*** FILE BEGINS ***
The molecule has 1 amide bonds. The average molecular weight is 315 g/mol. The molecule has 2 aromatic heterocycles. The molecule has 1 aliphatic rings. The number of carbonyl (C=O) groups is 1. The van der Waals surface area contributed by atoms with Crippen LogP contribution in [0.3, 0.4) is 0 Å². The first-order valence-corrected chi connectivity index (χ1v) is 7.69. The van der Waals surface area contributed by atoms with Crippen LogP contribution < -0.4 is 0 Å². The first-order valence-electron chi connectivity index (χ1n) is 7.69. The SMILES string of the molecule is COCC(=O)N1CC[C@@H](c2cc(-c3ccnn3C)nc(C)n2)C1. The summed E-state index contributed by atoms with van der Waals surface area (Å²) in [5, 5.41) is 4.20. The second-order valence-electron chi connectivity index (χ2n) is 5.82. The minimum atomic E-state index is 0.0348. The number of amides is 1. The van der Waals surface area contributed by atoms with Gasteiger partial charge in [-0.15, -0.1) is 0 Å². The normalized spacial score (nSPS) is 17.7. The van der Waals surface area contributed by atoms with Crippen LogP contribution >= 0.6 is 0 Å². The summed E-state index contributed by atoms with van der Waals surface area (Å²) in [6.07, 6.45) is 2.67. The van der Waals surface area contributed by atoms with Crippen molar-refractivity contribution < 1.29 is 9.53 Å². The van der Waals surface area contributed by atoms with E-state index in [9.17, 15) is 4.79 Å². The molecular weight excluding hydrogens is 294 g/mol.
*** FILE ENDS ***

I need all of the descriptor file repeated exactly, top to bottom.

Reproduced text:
The molecule has 1 amide bonds. The average molecular weight is 315 g/mol. The molecule has 2 aromatic heterocycles. The molecule has 1 aliphatic rings. The number of carbonyl (C=O) groups is 1. The van der Waals surface area contributed by atoms with Crippen LogP contribution in [0.3, 0.4) is 0 Å². The first-order valence-corrected chi connectivity index (χ1v) is 7.69. The van der Waals surface area contributed by atoms with Crippen LogP contribution < -0.4 is 0 Å². The first-order valence-electron chi connectivity index (χ1n) is 7.69. The SMILES string of the molecule is COCC(=O)N1CC[C@@H](c2cc(-c3ccnn3C)nc(C)n2)C1. The summed E-state index contributed by atoms with van der Waals surface area (Å²) in [5, 5.41) is 4.20. The second-order valence-electron chi connectivity index (χ2n) is 5.82. The minimum atomic E-state index is 0.0348. The number of amides is 1. The van der Waals surface area contributed by atoms with Gasteiger partial charge in [-0.15, -0.1) is 0 Å². The normalized spacial score (nSPS) is 17.7. The van der Waals surface area contributed by atoms with Crippen LogP contribution >= 0.6 is 0 Å². The summed E-state index contributed by atoms with van der Waals surface area (Å²) in [6.07, 6.45) is 2.67. The van der Waals surface area contributed by atoms with Crippen molar-refractivity contribution < 1.29 is 9.53 Å². The van der Waals surface area contributed by atoms with E-state index in [9.17, 15) is 4.79 Å². The molecular weight excluding hydrogens is 294 g/mol.